Fidesz is predisposed to floating radical ideas and turning them into policy if they don’t meet resistance. After visiting Hungary’s biggest refugee camp in Debrecen, Orbán promptly announced that the government was considering shutting it down. This was met with little opposition, so an official announcement that all urban camps would be closed, with refugees moved to tent encampments in the suburbs and on the Hungarian pusta — „so that local people would not be disturbed by the masses of refugees“ — followed only a few weeks later.

In late June, the foreign minister made a surprise announcement that Hungary would suspend its responsibilities under the Dublin Directive, which obliges the country of first entry into the EU to process asylum requests. The government backed down after fierce criticism, but this bluff did secure additional EU funds for Hungary’s collapsing asylum system — already almost exclusively financed by the European Refugee Fund — and excused Hungary from participating in the EU’s resettlement and relocation plans.

The vast majority of people who are apprehended at the Serbo-Hungarian border quickly leave, but this doesn’t stop the Hungarian government from introducing one extreme measure after the other to prevent immigrants from „taking over.“ Recently, Fidesz officials announced plans to make illegal border crossing a criminal offense (rather than a misdemeanor) and to set up work camps for refugees. The asylum law has already been changed so that people can be deported back to non-EU countries with failing asylum systems. At the same time, the government is not making any attempts to provide adequate shelter, with existing refugee camps taking in double the capacity they were built for without getting extra support.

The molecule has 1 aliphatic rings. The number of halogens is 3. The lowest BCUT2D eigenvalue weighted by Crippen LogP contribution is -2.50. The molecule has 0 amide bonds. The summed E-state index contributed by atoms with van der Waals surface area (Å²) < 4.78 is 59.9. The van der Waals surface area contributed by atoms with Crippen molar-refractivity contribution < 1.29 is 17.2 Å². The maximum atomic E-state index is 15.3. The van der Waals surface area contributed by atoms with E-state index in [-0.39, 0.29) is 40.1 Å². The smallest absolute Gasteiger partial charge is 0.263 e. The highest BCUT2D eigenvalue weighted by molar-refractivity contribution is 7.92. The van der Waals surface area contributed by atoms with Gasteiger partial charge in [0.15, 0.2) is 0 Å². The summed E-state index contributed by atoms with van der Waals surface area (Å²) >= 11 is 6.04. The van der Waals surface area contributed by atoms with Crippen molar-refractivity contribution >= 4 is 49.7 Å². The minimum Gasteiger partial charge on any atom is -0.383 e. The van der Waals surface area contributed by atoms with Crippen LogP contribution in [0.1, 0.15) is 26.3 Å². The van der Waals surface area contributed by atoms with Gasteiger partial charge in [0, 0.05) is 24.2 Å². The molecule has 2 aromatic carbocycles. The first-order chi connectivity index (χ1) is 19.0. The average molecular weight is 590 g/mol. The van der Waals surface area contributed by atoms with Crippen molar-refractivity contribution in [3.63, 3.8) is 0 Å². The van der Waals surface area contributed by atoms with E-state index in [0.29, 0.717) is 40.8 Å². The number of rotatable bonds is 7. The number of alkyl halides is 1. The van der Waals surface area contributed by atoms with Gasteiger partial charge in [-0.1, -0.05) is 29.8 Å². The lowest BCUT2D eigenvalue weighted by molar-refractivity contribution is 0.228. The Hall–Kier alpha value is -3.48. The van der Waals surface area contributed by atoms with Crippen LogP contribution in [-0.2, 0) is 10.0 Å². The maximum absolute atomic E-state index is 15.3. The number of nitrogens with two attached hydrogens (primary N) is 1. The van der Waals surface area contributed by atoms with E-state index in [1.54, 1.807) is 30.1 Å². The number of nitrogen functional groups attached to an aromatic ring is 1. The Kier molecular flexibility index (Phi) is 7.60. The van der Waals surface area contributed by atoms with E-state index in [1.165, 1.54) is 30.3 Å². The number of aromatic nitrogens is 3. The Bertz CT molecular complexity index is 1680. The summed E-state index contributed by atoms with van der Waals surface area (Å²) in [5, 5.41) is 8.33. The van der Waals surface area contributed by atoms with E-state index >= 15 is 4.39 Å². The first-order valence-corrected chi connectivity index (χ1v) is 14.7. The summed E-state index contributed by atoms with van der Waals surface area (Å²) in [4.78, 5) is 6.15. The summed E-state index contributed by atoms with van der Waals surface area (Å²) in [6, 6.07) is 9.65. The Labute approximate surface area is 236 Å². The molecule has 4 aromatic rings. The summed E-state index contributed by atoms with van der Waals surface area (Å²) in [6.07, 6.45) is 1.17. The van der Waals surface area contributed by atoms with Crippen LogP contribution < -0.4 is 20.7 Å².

Given its history behind the Iron Curtain, Hungary should know better than to erect a fence on the Serbo-Hungarian border. It is expected to be completed by the end of November and will be three meters high and 175 kilometers long. The materials are being prepared by prisoners, while the actual building will be done by the Hungarian army. The fence itself is a truly Hungarian undertaking, but the ramifications are international.

As we have seen elsewhere, trying to secure the country does not stem the flow of migrants: people have and will continue to move across borders. It will not solve the issue: the fence will direct refugees toward Romania and Croatia, and they will still make their way toward Western Europe from these countries.

The relation between Orbán and the EU is one of mutual dependence: Orbán is reconstructing and renovating half of his country with EU funds, while the EU needs Hungary as a buffer country to trap refugees on their way to the West. This careful balance is negotiated in the EU’s response to the Hungarian immigration policy. If the EU were to acknowledge that the Hungarian asylum system is dysfunctional, which the European Court of Human Rights did with Greece in 2011, it would put another nail in the coffin of the Dublin Regulation. To do so now, the EU would have to radically change its policies in reaction to this unprecedented refugee crisis.

Considering that securitization is not just a Hungarian, but an EU-wide approach, this is unlikely to happen, and it is equally unlikely that this fence will be the last.